ΤDiscover your childhood: Have you ever entered with your parents enthusiastically climbing mini-platforms with the TV knocking in front of them and a VHS case on the table? Maybe both laces and foot warmers were part of the equation.
Yes, it is a beloved (and perhaps funny) memory for people all over the world.
The reason? The aerobics step, the exercise technique that brought storms in the late 1980s and early 1990s and brought people together near and far, in studios and at home. And now, about 30 years later, the classic cardio shape is blooming once again.
The revival of step aerobics
What does it mean that so many parents love to preach? Everything that circulates comes around. This also applies to step aerobics.
“It never went out of style in some areas,” says Fit Outside the Box teacher Karla Luster. Living in Richmond, Virginia, the lessons have remained popular. “So I think every time people add their own flavor, it makes the ‘old’ new again.”
It is this emphasis on creating the old new that resonates with Judson MacDonald, CPT, Learning and Development Specialist for Les Mills. “This is no longer Aunt Viv’s training,” he exclaims.
Gene Miller began training with step aerobics in Atlanta in the late 1980s after her doctor recommended that you move up and down a milk cage to repair a knee injury. In the decades since then, training has evolved. When Les Mills’s BODYSTEP was released in Auckland, New Zealand, it incorporated research-based motion patterns (which continue to change every few months). In addition, modern aerobic aerobics — like many current boutique workouts — is infinitely modifiable, making it accessible to people of all ages and abilities.
“Involvement through choices is a key ingredient in keeping every type of fitness moving while having fun,” says MacDonald. “You can go with friends and do different levels with each other while enjoying the same experience together.”
This ability to move together, and the community that surrounds the workout, is part of what drives the trend. “I definitely think the pandemic helped – people needed some new ways to stay fit and focused at home,” says Luster. “You do not have time to get bored while pressing.”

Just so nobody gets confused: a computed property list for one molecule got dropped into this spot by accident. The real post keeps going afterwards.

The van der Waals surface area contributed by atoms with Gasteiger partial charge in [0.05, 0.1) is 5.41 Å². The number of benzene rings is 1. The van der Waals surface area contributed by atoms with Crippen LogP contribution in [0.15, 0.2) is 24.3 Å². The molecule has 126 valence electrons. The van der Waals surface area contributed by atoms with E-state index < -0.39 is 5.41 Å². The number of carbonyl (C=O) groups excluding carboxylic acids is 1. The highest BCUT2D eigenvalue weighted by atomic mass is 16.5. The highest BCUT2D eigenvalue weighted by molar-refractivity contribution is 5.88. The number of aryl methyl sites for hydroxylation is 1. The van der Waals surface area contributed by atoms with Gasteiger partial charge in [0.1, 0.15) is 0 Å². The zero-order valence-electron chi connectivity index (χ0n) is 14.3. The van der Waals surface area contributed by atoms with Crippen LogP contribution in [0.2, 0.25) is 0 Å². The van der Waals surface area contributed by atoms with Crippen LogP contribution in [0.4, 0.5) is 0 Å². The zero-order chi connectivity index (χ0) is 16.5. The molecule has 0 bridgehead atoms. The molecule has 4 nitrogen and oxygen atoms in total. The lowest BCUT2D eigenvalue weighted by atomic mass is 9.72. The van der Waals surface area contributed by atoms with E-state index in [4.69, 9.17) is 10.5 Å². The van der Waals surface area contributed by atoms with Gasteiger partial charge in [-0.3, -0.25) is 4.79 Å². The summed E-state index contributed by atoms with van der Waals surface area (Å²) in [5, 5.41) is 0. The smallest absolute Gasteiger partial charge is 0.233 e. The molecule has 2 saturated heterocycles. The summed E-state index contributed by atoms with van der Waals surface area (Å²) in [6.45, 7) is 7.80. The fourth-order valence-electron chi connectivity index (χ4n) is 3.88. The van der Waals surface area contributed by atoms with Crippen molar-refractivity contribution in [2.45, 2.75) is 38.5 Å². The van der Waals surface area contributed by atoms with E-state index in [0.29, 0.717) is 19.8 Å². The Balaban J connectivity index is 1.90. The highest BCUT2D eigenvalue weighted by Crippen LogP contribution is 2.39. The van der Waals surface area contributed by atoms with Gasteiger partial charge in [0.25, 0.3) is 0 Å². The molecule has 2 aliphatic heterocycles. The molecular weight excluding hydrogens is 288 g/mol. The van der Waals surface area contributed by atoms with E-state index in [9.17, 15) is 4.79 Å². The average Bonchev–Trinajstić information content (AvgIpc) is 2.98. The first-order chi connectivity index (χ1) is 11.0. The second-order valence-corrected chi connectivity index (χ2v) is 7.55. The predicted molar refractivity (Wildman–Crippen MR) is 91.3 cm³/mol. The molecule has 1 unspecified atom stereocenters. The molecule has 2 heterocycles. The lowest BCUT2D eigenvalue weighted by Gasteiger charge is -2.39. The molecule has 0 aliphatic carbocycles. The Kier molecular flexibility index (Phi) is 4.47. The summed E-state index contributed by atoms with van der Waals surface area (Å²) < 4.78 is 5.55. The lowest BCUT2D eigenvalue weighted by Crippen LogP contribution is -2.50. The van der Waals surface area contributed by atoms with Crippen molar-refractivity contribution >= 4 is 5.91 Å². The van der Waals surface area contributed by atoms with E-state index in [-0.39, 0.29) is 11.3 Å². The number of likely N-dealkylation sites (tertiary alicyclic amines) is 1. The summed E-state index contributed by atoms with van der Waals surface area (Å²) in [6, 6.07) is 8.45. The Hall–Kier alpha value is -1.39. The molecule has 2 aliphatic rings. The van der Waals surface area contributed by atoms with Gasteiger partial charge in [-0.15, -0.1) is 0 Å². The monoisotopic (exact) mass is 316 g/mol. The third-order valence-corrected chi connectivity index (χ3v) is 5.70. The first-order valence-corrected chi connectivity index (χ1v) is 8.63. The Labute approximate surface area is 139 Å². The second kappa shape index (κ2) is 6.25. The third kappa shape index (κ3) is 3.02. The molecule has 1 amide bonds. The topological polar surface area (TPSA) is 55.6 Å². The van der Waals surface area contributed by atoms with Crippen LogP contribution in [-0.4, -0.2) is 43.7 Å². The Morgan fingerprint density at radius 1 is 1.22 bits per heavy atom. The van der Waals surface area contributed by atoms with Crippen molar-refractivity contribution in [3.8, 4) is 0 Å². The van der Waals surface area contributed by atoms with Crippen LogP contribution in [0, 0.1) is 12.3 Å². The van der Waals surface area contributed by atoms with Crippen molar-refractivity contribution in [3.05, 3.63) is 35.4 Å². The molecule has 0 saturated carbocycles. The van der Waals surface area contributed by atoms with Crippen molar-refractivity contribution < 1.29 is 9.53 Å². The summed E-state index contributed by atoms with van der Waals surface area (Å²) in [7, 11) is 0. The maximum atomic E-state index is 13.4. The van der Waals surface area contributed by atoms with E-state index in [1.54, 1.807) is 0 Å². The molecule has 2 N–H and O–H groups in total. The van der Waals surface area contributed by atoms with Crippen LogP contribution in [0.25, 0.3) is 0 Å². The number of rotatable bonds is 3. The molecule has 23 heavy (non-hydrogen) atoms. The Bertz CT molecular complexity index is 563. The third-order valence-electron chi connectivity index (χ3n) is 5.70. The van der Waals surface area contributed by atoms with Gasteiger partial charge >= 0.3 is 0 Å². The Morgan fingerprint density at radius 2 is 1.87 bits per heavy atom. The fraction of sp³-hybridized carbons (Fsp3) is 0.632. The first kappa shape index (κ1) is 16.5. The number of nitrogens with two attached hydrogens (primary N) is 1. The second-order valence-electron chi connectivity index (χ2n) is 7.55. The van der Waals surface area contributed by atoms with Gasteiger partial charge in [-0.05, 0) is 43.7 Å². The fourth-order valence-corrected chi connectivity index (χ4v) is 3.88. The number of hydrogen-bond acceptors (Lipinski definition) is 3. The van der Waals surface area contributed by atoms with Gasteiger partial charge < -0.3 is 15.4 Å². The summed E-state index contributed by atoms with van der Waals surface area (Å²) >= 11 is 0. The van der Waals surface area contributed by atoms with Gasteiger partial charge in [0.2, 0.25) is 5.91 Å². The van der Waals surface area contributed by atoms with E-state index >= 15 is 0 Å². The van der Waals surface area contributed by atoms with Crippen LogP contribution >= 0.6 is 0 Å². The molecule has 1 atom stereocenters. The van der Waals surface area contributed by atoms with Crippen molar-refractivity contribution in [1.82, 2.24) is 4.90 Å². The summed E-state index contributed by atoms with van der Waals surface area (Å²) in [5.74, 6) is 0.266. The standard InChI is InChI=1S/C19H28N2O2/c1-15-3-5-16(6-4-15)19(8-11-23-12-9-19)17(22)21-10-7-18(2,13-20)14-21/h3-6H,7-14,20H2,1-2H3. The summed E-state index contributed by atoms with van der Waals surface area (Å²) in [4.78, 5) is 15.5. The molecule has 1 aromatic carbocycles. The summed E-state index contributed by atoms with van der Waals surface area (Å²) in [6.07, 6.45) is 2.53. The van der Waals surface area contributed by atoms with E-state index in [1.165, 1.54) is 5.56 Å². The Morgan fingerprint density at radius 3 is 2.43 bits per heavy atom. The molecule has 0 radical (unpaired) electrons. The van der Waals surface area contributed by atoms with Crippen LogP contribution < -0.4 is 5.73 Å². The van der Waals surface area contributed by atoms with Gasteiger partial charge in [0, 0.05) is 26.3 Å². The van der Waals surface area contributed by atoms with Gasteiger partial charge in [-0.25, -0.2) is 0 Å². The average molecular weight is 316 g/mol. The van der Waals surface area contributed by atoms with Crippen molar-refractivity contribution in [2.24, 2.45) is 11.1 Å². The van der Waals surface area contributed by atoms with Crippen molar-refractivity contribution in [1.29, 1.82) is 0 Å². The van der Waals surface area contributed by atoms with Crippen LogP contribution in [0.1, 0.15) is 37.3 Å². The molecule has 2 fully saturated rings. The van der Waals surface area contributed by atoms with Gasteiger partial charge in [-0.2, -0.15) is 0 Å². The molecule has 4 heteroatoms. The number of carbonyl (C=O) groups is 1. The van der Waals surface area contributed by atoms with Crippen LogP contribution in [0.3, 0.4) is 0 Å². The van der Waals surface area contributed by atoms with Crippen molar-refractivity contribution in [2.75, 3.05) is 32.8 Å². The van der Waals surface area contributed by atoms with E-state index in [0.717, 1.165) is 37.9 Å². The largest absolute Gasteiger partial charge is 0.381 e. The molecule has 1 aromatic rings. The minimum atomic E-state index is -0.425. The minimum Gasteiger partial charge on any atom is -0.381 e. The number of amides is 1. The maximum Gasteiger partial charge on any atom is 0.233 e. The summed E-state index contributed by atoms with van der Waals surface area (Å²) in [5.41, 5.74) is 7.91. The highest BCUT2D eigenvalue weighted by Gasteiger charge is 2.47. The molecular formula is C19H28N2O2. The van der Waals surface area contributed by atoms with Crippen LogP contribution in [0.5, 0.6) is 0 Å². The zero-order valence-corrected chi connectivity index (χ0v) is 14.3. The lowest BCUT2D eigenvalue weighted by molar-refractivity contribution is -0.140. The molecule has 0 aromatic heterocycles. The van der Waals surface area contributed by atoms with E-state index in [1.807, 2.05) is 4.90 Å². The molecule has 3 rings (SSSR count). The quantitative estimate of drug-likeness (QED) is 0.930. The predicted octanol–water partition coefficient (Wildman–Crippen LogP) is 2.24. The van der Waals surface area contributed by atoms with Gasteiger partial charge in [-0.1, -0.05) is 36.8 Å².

And people crave social exercise, says MacDonald. “We find motivation when we move with others and share this experience together.”
The benefits of step aerobics
Step aerobics is one of the most classic forms of functional training. “It mimics the daily routine of walking, climbing stairs, getting out of the car and escaping the dog’s evil on the sidewalk,” says MacDonald. “When we place these daily functional movements in the rhythm of the music and one step, we create a fun, effective and humble, dare I say it, workout that benefits everyone.”
Most classes focus specifically on the lower body. “It strengthens our buttocks, quadriceps and leg muscles,” says MacDonald. Les Mills BODYSTEP, for example, sets rhythmic steps and strengthening movements like langs and squats in optimistic music.
MacDonald points out that step aerobics can also improve joint coordination and stability, especially for beginners. But do not confuse it: The aerobic step is not a simple workout for the less active. “Anyone who trains agility, sits in a chair, lives on the third floor of an apartment building, walks a pet or balances on one leg, will benefit from this type of training,” says MacDonald.
As true as this is, Luster admits that step aerobics are often more popular with women. “It’s all ages now — even old-school aerobics is appealing to women ages 20 to 65 and older,” she says.
How To Exercise At Home Aerobics
As attractive and satisfying as aerobics classes are, not everyone is ready, capable or willing to go to a studio. Fortunately, step aerobics thrives at home.
“All you need is a stepladder — I call it a stepper,” says Luster. “The best way to step safely is on carpeted floors, with sneakers and preferably a shock-absorbing bench.” Recommends the old Reebok deck or Les Mills SMARTSTEP System, which has hoists that lock and aim lines for foot placement.
Once you have your bench, Luster says that the lifts (which can make the step more difficult, thanks to the extra lifting) are optional.
To begin the step, MacDonald recommends that you first familiarize yourself with the training moves. “At the basic level, you can start with a kitchen mat or mat to get your feet moving to the beat of the music,” he says. “For example, take the basic step (up, up, down, down) —you can practice walking on the mat and doing it behind the mat. It creates a vision so that your brain learns to say, “Yes! I am fearless and I will not stumble! ‘”.
Once you feel comfortable with the turn, put your stepper to work. You can post any number of step-ups on YouTube (including Luster’s), Instagram, or online programs such as Charlee Atkins’s Le Sweat TV or LES MILLS +.
But let this be your warning: Once you start pressing, you will probably never want to stop. “Once you find an exercise you love, you will never find it should “Exercise one day in your life,” says Luster. “The consequence is to find the exercise that you absolutely love or at least can look forward to.”
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